What Is Porphyria?
Porphyria is a group of blood disorders that affect the skin and nervous system. People with these disorders have difficulty in producing heme, a component of haemoglobin made up of porphyrin chemical. The lack of heme productions causes porphyrin to accumulate in tissues and blood, which may cause a variety of health issues.
There are various types of porphyria which are classified in the following categories:
- Hepatic: Porphyria disorders which are caused by liver problems fall into the hepatic category. In this condition, the liver starts producing too many porphyrins and porphyrin precursors.
- Erythropoietic: When porphyria is due to problems in red blood cells, they are erythropoietic forms.
Based on the above-listed categories, specific names of the eight types of porphyrias are:
- Delta-aminolevulinate-dehydratase deficiency porphyria
- Acute intermittent porphyria
- Hereditary coproporphyria
- Variegate porphyria
- Congenital erythropoietic porphyria
- Porphyria cutanea tarda
- Hepatoerythropoitic porphyria
- Erythropoietic protoporphyria
The symptoms depend on the types of porphyria disorder. The common ones include severe abdominal pain and change in urine colour.
Hepatic porphyria symptoms are as follows:
- Pain in limbs
- High blood pressure
- Fast heart rate
- Electrolyte imbalance
Erythropoietic porphyria symptoms are as follows:
- High sensitivity of skin to light
- Changes in skin pigmentation
Who Is At Risk?
The risk factors associated with porphyria disorders are both genetic and lifestyle habits. They can also trigger certain symptoms of porphyria. Some of the common ones include:
- Family history of porphyria
- Smoking and drinking alcohol
- Exposure to sunlight
- Certain medications
- Chronic hepatitis C
- High level of iron in body
- Physical stress, such as infections or other illnesses or emotional stress
- Dieting or fasting
Irrespective of the types of porphyria, the common root behind the disorder is trouble in producing heme. Here are two common porphyria causes:
- Genes: These disorders are mostly caused by genetic mutations. This means that if one or both of the parents may have passed on a mutated gene, the child can suffer from porphyria disorder. In some cases, the person never experiences any symptoms.
- Acquired Forms: At times, porphyria disorder is acquired rather than inherited. One such type is Porphyria cutanea tarda (PCT). The symptoms are usually triggered by liver disease, estrogen medication, smoking or excessive alcohol use.
How Is Porphyria Diagnosed?
Since porphyria is rare and can have various signs and symptoms, it is a bit difficult to diagnose the condition. A porphyria diagnosis, thus, involves a number of tests and examinations for an accurate evaluation.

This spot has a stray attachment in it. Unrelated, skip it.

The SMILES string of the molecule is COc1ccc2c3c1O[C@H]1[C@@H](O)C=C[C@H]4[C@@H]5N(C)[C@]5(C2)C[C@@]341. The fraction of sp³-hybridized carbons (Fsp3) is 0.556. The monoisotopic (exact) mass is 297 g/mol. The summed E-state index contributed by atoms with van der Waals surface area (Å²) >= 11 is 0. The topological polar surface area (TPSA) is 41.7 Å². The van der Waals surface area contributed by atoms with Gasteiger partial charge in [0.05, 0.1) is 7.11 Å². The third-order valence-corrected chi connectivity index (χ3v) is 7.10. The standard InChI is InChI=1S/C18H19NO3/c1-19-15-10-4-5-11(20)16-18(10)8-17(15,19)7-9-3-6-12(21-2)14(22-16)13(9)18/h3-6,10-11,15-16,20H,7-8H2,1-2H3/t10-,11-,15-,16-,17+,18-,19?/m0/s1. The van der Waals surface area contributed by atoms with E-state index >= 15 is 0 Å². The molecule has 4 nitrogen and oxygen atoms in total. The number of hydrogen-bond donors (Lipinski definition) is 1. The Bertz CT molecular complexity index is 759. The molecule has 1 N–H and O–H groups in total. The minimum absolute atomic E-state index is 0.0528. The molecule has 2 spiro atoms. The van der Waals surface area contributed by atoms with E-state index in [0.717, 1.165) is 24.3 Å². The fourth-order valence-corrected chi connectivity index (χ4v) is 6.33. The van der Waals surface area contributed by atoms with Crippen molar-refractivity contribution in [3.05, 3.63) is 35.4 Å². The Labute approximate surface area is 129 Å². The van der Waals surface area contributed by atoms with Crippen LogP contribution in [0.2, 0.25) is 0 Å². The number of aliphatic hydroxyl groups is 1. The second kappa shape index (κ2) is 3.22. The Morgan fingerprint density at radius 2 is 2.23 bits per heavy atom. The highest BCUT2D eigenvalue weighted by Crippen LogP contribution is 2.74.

Some of the tests that may be conducted by the doctors are:
- Combination of urine, stool and blood test
- Genetic testing with a blood sample
The best time for a porphyria test is when you experience the symptoms. This will help the doctor is easily determining the type of disorder.
How Is Porphyria Treated?
There is no cure for porphyria disorder. The treatment focuses on managing the symptoms and avoiding the potential triggers. Here is what you can expect during your porphyria treatment:
- Medication: Depending on the types of porphyria disorder, the doctors may prescribe different medications to control and relieve the symptoms. The doctors may also recommend supplements or blood transfusions in some cases.
- Surgery: If it is a case of acute porphyria with severe symptoms, surgery of the liver or bone marrow transplantation can also be considered as treatment options.
- Lifestyle Changes: The doctors will advise the patient to avoid triggers that can lead to the onset of symptoms. Some of the lifestyle changes are quitting alcohol and smoking, minimising exposure to the sun, treating infections and stop fasting.
An early diagnosis and timely treatment can help you lead a relatively normal life. If you are someone who is looking for porphyria treatment, it is advised that you consult a haematologist who is specialised in conditions related to the blood and blood-producing organs.
Here at Care.Fit, we have a team of experienced haematologists who offer the best treatment options. Check our website or app to book an online consultation.
How Can Porphyria be Prevented?
Preventing porphyria is not possible. However, you can avoid the triggers to keep a tab on the symptoms in case you have the disorder.
Other than that, if someone in your family is diagnosed with porphyria, you can consider getting a diagnosis as well since this is an inherited disorder.